During National School Sport Week, the Vitality Roses talk through the teachers who have influenced their netball careers.
Those who can, teach. And those who really, really can, coach netball! That might not be exactly how the saying goes, but ask almost any netballer about their journey in the sport and you’re likely to hear about a teacher who’s coached and inspired them. And it’s no different for the Vitality Roses, who remember the teachers who set them on the path to netball stardom!
“My biggest influence was probably my first netball coach, who was my first PE teacher at school,” says Iona Christian. “She got me into netball and then she carried our Year 7 team all the way through to sixth form. She coached me for quite a long time.”
Vicki Oyesola also has keen memories of playing netball at school, and the teacher who got her started. “I started playing netball in primary school when I was 10,” she says. “When I first started playing, my PE coach at primary school was probably the biggest influence on me. He was a really keen netballer and a really good coach. We did really well as a school team.”
Spotting talent and helping children to match their sporting passion for the sport that’s right for them is another skill our netballers are grateful for in their teachers, particularly one of Olivia Tchine’s teachers. “My biggest influence when I started playing netball was definitely my primary school teacher. I had problems in school trying to find the right sport for me,” she says. “It was hard because I didn’t really know which one was for me. I tried athletics, swimming, basketball and even rounders. When I played those, I just felt like they weren’t for me and that there was something else out there. If it wasn’t for my primary school teacher suggesting netball, I don’t think I would have ever started playing and have never found the right sport for me.”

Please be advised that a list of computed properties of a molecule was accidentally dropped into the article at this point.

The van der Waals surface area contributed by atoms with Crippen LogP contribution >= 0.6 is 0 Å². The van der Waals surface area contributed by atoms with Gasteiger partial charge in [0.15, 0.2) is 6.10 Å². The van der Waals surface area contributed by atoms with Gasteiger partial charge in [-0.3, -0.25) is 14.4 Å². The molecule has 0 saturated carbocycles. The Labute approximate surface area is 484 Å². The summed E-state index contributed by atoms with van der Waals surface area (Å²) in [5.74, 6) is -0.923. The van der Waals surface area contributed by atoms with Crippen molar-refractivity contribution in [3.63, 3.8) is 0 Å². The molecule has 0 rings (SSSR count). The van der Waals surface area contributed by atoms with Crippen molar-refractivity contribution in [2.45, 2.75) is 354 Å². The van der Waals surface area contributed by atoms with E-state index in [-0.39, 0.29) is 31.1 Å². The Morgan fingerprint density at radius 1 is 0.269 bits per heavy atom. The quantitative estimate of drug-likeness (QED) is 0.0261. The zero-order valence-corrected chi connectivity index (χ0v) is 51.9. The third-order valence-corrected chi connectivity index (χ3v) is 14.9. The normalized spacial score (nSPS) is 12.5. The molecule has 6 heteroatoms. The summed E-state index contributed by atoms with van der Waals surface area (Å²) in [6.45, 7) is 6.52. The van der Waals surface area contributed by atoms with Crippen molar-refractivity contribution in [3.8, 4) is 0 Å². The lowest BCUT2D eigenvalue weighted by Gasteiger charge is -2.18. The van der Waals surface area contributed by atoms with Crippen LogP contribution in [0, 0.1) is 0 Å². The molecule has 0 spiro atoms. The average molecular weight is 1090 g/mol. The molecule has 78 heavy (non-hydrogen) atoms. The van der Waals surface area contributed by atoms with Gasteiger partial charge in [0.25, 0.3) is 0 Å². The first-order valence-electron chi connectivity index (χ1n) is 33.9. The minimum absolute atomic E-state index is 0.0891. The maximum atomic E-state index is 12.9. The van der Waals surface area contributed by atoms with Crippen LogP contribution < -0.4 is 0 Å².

As well as igniting the love for the sport, teachers were often the ones who encouraged the Vitality Roses to take their passion further, as Amy Carter remembers. “I got into netball in primary school and really enjoyed playing it for the High 5 team,” she says. “My primary school teacher was really passionate about netball so she was the one who advised me to go to my first club at about 10 or 11, and then a netball summer camp.”
This passion and drive that can come from our teachers has seen many of the Vitality Roses take that first step to playing competitive netball. “I think my biggest influence when I started out was my school teacher, who suggested to start out at my local club, which was Woodley Netball Club,” says Sophie Drakeford-Lewis. “I think this really kind of got me into playing netball at a higher standard. I was training more and met loads of new people. I was just really enjoying being involved in a team environment and I definitely don’t think I’d be where I am today without her advice to start at a netball club.”
And thank goodness for those teachers, as without them many of the Vitality Roses don’t think they’d be playing now, including Razia Quashie, who says her biggest influence was her PE teacher and form tutor, and that she didn’t take sport too seriously beforehand. “I just played because I loved being active and loved playing sport in general,” she explains. “But she was the one who put me up for county trials, [which led to] putting myself in the pathway and excelling all the way through to the Vitality Roses. She got me to attend trials and give it a go – without her, I don’t know if I’d be doing netball at this current time.”
As Halimat Adio recognises, it’s not just that first step into netball that we can thank teachers for, but sometimes it’s the ones who push us to believe in ourselves and see where our potential can take us.
“In secondary school, I decided that I was going to take it more seriously. By the time I got to college, I knew that I wanted to play at a competitive level,” she says. “I wanted to play for my country. Since then, I haven’t stopped.”
So all you teachers out there doing an incredible job during National School Sport Week (and every week!), remember you don’t know who you’re inspiring… or who they might go on to play for.
Written by Lucy Higgins